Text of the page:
SUMMARY

It is an object of the present invention to provide a temperature sensitive glass assembly.

It is another object of the invention to provide a glass assembly that is transparent below a given temperature and opaque at temperatures above that temperature.

Other objects will be apparent to those skilled in the art from the disclosure herein.

There has been found a temperature responsive combination for reflecting or transmitting light comprising a double paned glass assembly and lying between said panes a temperature sensitive aqueous solution of an oxazoline or mixture of oxazolines having the general formula ##STR2## wherein R1 is a lower alkyl of from 1 to 3 carbon atoms, R2 is selected from the group consisting of hydrogen, methyl, ethyl and hydroxymethyl and R3 is selected from the group consisting of methyl, ethyl, propyl and methylethenyl.

DETAILED DISCUSSION

The double paned glass assembly contemplated by this invention is constructed from two panes of glass positioned with their surfaces parallel to each other and sealed at their edges. The glass panes are positioned in such a manner that a space is formed between their surfaces. The glass panes that are used in the assembly can be sheets of glass of from about 1/10 inch to about 3/8 inch in thickness. Preferably, the glass used is from about 1/8 inch to 1/4 inch in thickness. Generally, the glass panes are positioned in a manner such that their surfaces are from about 1/4 inch to about 1 inch apart. Preferably, the distance is from about 1/4 inch to 1/2 inch. The seal at the edges of the glass panes is airtight and impervious to the passage of air or water.

In the invention described herein the space between the panes of glass is filled with an aqueous solution of an oxazoline or mixture of oxazolines of the above general formula. The oxazolines generally are present in the aqueous solution from about 10% to about 50% by weight.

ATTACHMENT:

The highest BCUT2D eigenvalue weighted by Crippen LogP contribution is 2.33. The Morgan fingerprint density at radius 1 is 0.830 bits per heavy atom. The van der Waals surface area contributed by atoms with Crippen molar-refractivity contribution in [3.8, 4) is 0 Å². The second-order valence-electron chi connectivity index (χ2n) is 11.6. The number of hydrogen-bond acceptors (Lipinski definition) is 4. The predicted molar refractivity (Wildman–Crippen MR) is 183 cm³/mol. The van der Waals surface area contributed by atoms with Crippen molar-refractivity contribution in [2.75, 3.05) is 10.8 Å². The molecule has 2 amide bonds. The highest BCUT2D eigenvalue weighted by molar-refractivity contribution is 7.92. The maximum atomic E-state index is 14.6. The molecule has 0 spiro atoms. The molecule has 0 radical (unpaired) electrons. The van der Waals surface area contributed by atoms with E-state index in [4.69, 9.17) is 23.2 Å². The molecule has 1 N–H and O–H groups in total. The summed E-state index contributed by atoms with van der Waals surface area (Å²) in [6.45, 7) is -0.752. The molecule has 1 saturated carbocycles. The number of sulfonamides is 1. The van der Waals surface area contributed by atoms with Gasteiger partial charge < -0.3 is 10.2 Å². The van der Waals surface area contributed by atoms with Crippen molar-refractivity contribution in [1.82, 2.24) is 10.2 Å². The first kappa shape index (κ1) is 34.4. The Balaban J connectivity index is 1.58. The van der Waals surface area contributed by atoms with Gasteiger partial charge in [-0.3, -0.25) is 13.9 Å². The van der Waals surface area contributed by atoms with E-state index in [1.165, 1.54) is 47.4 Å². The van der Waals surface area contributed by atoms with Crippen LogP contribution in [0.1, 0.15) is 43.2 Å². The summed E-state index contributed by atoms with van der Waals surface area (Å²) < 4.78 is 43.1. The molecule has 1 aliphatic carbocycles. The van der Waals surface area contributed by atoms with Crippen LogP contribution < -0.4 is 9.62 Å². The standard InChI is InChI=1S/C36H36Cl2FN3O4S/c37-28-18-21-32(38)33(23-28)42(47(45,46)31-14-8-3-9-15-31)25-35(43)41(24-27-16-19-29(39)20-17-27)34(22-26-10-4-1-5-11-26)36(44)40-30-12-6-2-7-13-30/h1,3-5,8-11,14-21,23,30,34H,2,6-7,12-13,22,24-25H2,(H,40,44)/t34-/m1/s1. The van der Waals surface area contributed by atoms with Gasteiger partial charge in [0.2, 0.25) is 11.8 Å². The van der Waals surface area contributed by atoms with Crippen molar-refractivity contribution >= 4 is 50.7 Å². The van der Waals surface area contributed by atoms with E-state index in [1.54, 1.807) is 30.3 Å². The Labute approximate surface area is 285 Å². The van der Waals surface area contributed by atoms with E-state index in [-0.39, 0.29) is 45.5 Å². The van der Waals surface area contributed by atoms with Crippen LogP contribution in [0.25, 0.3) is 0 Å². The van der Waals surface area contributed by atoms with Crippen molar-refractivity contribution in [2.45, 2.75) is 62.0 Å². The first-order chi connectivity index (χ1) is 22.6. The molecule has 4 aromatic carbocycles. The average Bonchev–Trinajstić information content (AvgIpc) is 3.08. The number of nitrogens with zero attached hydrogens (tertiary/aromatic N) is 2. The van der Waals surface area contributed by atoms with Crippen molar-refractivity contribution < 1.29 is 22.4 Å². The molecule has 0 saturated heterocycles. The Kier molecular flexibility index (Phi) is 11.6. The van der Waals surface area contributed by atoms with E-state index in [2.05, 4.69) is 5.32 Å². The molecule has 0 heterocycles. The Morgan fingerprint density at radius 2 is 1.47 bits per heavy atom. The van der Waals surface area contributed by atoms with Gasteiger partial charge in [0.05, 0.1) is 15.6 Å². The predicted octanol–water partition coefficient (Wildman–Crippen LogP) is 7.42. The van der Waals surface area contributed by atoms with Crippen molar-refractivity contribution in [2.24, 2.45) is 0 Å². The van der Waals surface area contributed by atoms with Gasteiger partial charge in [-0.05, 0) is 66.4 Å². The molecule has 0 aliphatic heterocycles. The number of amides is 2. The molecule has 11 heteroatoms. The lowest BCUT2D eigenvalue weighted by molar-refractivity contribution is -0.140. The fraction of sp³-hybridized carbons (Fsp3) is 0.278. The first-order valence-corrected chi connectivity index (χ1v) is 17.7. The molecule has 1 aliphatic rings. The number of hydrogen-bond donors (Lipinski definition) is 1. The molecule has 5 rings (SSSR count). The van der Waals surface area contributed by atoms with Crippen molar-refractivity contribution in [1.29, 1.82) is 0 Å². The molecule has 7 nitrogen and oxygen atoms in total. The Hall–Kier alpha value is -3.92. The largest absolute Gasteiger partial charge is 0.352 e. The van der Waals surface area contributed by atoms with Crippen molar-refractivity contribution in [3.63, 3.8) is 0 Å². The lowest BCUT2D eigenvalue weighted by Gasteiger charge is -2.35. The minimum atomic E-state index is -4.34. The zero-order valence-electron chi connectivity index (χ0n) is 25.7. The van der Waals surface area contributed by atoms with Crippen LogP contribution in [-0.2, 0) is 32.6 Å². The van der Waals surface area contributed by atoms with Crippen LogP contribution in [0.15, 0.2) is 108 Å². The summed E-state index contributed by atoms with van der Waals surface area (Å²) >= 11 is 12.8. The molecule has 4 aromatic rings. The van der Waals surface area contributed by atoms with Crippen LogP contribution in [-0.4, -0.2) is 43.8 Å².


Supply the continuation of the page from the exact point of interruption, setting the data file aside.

Compounds of the above general formula are oxazoline esters. These particular oxazoline esters are inversely soluble in water. That is, the solubility of these oxazoline esters decreases as the temperature of the water increases. At low temperatures the solution is clear and transmits light. At a certain temperature, depending on the oxazoline ester used, the solution becomes turbid, slightly cloudy. As the temperature of the solution is still further increased, the solution becomes cloudy. The solution turns opalescent, milky white, and absorbs or reflects light. The cloudy condition persists over a wide temperature range. If the compounds would separate from the water at a given temperature without forming a cloudy state, they would yield little practicality for they would be clear at elevated temperatures when reflectivity is needed the most.

It is a preferred embodiment of the invention to use an aqueous solution of from about 30% to about 40% by weight of 2-ethyl-4-methyl-4-propionyloxymethyl-2-oxazoline. Preferably a solution of about 37.5% by weight is placed between the panes of glass. The solution is clear and light is transmitted through the glass assembly up and to 22 C. At 23 C the solution becomes turbid and less light is transmitted. At 24 C the solution turns cloudy and reflects light. The cloudy condition persists over the temperature range of 24-55 C, thereafter separation of the oxazoline ester and water begins to occur.

The solubility of the oxazoline ester compounds contemplated by this invention in water is dependent upon concentration and temperature. One skilled in the art can foresee the possibilities of varying the temperature at which cloudiness appears by varying the concentration of compound in solution.

The oxazoline esters useful in this invention are prepared from the esterification reaction of 4-hydroxymethyl oxazoline and a carboxylic acid. The 4-hydroxymethyl oxazoline is prepared by methods well known within the art such as the method of Purcell, U.S. Pat. No. 3,336,145, which is incorporated herein by reference. The oxazoline compounds can be readily prepared from carboxylic acids and alkanolamines corresponding to the formula ##STR3## wherein R can be selected from the group consisting of hydrogen, methyl, ethyl and hydroxymethyl. The preparation of the oxazoline esters from the reaction of the oxazoline and another carboxylic acid is also known in the art as shown by Purcell, U.S. Pat. No. 3,336,145.

EXAMPLE 1